Russian talent is already being boycotted by sports leagues, film festivals, and ballet companies – and higher education is cutting research ties and cancelling speakers accordingly (see my roundup, “Academe’s War on Russia”). At the same time, PSE institutions are throwing their doors open to refugee scholars and students from Russia and Ukraine, while high tech workers are fleeing both countries (an estimated 70,000 from Russia already).
Migrant workers in Russia from Uzbekistan, Tajikistan and Kyrgyzstan have been replacing Russia’s aging workforce, and sending more than $6B home to their families each year. The collapse of the ruble and banking restrictions will have “a profound impact” on those workers and their home countries in Central Asia.
“It isn’t a stable equilibrium for us to try to have perma-sanctions and treat Russia like North Korea. They’re much too important.” – Kenneth Rogoff, economics prof, Harvard U
Obviously the war zone, closed seaports, and airspace bans have disrupted crucial international cargo routes, but Ukraine and Russia are also critical sources for the interconnected global economy…
Closed Russian airspace and avoiding troubled airspace above Ukraine, Belarus and Moldova means increased costs to fly freight from Europe to Asia or the Pacific Rim, and between Asia and North America. Major freight train routes from Asia to Europe also depend on safe passage through Russia.
The price of metal is already rising, since Russia is responsible for 3.5% of the world’s copper production, 11% of nickel, and substantial aluminum as well. Aluminum prices have risen 20%. Russia is the world’s second-largest exporter of cobalt and vanadium, key elements in making rechargeable batteries and large-scale energy storage devices.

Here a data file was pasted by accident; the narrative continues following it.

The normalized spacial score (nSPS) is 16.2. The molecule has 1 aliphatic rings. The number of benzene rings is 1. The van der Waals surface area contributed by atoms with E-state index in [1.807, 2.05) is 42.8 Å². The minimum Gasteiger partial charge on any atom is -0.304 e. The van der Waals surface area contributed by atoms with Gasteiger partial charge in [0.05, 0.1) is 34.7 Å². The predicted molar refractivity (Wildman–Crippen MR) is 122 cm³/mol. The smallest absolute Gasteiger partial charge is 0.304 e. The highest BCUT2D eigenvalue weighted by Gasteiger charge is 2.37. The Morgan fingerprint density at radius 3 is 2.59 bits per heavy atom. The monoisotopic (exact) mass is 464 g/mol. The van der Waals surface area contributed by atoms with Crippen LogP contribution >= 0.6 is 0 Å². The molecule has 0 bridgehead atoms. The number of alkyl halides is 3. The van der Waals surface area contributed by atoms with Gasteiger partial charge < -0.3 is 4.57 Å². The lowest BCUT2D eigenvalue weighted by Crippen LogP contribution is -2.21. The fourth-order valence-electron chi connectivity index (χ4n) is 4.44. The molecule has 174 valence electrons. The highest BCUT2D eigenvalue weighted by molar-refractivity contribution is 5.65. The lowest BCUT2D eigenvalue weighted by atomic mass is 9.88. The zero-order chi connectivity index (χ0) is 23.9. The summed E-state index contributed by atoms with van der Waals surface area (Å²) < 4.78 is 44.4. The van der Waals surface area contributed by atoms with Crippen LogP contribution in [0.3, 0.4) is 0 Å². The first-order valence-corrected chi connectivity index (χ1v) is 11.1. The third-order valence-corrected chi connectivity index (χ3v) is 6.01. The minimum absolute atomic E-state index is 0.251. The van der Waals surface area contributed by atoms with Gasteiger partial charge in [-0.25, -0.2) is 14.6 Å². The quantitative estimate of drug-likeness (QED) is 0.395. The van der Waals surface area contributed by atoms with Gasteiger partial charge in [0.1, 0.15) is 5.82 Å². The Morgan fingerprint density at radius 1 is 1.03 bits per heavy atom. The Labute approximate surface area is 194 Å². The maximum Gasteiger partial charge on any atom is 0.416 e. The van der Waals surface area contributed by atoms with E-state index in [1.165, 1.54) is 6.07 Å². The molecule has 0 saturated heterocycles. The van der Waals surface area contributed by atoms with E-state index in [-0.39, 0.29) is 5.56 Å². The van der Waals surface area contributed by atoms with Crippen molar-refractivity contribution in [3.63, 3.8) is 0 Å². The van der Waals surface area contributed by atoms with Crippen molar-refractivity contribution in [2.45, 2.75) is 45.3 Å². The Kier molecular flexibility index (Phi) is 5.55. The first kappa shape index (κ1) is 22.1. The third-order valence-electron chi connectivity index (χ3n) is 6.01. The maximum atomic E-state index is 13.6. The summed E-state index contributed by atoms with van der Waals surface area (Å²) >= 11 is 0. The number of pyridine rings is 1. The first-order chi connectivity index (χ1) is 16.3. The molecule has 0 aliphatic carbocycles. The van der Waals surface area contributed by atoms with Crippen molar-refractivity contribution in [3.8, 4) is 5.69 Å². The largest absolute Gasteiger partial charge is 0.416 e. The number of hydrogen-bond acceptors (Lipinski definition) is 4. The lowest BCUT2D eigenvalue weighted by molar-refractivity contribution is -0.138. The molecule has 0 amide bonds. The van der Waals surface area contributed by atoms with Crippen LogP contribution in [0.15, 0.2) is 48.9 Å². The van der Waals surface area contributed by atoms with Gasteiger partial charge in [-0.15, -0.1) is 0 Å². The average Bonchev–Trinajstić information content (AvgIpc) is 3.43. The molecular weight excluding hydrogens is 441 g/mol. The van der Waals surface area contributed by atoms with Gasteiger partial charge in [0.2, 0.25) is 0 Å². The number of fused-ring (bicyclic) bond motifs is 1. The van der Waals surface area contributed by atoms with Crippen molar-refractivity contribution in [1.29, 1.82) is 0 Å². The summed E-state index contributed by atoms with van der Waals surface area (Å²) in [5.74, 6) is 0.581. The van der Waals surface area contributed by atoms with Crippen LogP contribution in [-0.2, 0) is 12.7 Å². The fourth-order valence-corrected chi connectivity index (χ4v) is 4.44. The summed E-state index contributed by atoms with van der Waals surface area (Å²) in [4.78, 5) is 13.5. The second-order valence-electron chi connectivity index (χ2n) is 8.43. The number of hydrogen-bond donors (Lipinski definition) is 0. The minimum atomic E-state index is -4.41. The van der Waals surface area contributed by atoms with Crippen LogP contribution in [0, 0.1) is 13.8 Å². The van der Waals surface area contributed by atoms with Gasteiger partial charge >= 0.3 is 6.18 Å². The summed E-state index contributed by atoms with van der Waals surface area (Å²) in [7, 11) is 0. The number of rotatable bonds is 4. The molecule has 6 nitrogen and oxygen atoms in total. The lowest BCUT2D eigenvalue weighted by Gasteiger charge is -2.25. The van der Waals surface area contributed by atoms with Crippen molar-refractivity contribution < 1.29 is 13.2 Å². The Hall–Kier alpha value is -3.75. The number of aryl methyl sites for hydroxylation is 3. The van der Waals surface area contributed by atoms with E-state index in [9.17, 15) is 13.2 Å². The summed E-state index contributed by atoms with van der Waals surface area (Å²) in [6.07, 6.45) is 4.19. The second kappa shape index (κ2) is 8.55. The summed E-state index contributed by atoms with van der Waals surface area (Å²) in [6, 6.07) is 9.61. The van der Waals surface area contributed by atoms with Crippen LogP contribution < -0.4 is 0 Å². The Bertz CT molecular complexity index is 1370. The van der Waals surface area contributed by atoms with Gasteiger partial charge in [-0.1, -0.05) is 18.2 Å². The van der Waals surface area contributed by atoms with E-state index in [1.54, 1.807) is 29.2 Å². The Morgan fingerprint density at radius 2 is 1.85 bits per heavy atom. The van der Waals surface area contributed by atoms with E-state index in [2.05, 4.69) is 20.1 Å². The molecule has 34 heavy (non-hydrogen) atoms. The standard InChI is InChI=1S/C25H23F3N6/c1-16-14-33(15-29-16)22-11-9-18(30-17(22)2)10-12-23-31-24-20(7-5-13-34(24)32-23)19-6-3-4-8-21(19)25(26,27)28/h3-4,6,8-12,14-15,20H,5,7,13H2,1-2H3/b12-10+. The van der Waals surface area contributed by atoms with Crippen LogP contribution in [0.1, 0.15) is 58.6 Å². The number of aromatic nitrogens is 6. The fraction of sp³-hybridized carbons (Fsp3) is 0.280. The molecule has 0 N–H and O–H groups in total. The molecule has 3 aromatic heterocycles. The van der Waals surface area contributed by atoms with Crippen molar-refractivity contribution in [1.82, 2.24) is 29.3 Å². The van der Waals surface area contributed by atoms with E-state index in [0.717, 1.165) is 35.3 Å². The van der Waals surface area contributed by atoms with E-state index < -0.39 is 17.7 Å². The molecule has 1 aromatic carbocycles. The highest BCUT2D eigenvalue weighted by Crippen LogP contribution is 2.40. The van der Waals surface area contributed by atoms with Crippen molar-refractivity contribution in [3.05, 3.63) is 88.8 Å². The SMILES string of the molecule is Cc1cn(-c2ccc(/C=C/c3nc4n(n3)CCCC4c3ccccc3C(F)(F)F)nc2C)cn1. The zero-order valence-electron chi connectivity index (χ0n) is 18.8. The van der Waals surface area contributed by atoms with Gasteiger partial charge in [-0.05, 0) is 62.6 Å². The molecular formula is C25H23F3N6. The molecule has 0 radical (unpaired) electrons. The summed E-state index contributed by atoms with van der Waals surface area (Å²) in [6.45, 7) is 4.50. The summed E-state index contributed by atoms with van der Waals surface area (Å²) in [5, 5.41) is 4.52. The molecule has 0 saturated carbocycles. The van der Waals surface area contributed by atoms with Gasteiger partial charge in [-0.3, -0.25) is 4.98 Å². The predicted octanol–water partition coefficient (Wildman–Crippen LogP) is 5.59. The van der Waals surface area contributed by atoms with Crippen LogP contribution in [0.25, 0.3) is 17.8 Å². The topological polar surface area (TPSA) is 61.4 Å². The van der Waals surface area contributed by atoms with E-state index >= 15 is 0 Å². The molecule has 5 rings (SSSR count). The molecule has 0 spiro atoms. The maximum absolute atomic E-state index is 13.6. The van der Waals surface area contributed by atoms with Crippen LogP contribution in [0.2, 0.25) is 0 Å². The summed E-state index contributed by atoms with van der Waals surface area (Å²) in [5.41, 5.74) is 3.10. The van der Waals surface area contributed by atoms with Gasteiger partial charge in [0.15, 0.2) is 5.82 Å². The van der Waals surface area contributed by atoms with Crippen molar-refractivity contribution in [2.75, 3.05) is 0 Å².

Construction projects that rely on Russian steel could face cost overruns or supply shortages in the face of tariffs and import restrictions.
Automakers like Volkswagen have had to suspend some manufacturing operations in Germany because crucial wiring systems produced in Ukraine could not be delivered through a warzone. 22 Ukrainian companiesprovide wire harnesses, electronics, seats and other components to EU automakers. And, the rest of the world’s automakers depend on Russian platinum for catalytic converters.
Semiconductor manufacturers are bracing for shortages of neon gas from Ukraine and palladium from Russia, which will further intensify microchip shortages that have been impacting the auto and computer sectors since the pandemic. Russia produces 40% of the world’s palladium, and prices have risen 27%. Two Ukrainian companies produce about half of the world’s neon gas, used to control the lasers that etch circuits into microchips. The US may depend upon Ukraine for as much as 90% of its neon gas imports.
“The unintended consequences of economic sanctions and financial warfare measures are difficult to predict at the outset.” – Gregory Chin, political economy prof, York U
Following a 2-year pandemic, the war on Ukraine is reminding us all that globalized supply chains are extremely fragile. Instead of focusing on cutting costs, business and governments are turning their attention to resilience and economic sovereignty.